As parents we often work hard with our kids to support their learning. But is it possible that all that hard work many not affect a child’s overall academic performance? Scientists at Florida State University think so.
Published in the journal Intelligence, a research team, led by Kevin Beaver, a criminology professor at Florida State University set out to explore the link between parenting and offspring intelligence. In the past it has been suggested that parental behavior toward their children can influence how intelligent they will be in adulthood. But the FSU research team notes that this association may be incorrect because such studies have not accounted for genetic transmission.
For their study the researchers analyzed aged-match adopted youths who were part of the National Longitudinal Study of Adolescent Health. “The sample of adoptees is able to more fully control for genetic confounding,” the researchers note.
Their parents behaviours were assessed, and participants completed an IQ test that measured verbal intelligence while at middle and high school. They completed the IQ test again when they were between the ages of 18 and 26.
From this it was found that, in both groups, the parent’s influence on their child’s intelligence during adolescence and young adulthood was “marginal and inconsistent.”
“Sensitivity analyses that focused only on monozygotic twins also revealed no consistent associations between parenting/family measures and verbal intelligence,” they say, adding:
“Taken together, the results of these statistical models indicate that family and parenting characteristics are not significant contributors to variation in IQ scores.”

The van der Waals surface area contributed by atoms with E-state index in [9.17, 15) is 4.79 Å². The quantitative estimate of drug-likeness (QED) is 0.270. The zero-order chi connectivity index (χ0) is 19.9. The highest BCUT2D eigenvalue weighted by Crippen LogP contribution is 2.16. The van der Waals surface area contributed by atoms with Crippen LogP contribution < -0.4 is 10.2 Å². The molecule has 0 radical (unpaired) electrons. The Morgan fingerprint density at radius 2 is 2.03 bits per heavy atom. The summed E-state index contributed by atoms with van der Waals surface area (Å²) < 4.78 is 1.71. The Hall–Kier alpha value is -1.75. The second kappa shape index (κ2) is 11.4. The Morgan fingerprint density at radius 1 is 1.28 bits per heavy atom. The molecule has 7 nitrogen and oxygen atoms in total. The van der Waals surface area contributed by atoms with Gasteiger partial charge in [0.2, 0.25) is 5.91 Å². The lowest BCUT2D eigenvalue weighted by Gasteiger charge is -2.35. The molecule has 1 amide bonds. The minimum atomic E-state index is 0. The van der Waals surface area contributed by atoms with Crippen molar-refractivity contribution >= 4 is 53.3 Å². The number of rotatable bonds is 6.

“In reality,” he says, “the parents who are more intelligent are doing these things and it is masking the genetic transformation of intelligence to their children.”
Researchers note, however, that these findings don’t mean parents should stop interacting or helping their children. “But the way you parent a child is not going to have a detectable effect on their IQ,” he adds, “as long as that parenting is within normal bounds.”
I’m personally disagree about these results because in our family I have one son that struggles academically due to autism. When I sit with him and work one on one with him he learns more, retains the information and is able to build on the principles I help him with. What this study doesn’t mention is the social benefit that kids get from having their parents work directly with them – not to mention the bonding that occurs when they get one on one time with mom or dad.
There will never be a down side to a parent sitting down and helping their child.
Plus, in the past studies have shown, “There’s a clear indication of a neurological difference between kids who have been regularly read to and kids who have not,” G. Reid Lyon, Ph.D., chief of the child development and behavior branch of the National Institute of Child Health and Human Development in Bethesda, MD has noted in the past. These gains, she said, range from improved logic skills to lower stress levels. Stories before bed can rewire children’s brains to quicken their ‘mastery of language’.
For me, the takeaway is that intelligence is deeply laid in genetics, but that working with your child can benefit them in ways that can’t always be measured.
During our bedtime reading sessions my boys learn about classic tales. We laugh, discuss what happened in the story and talk about what could have been done differently. Socially this is important for kids to have that back and forth, but to also have someone they can talk to when they read something they may not understand. Will that lead to him being a doctor? No, but it could make him more of aware of the different levels of learning that are intertwined inside a story. And that will always lead to more understanding of the world around us.
What these researchers forget is that when we give our child support it isn’t just to elevate their academics, it is to show them they are important and that spending time with them is a priority – not just an obligation.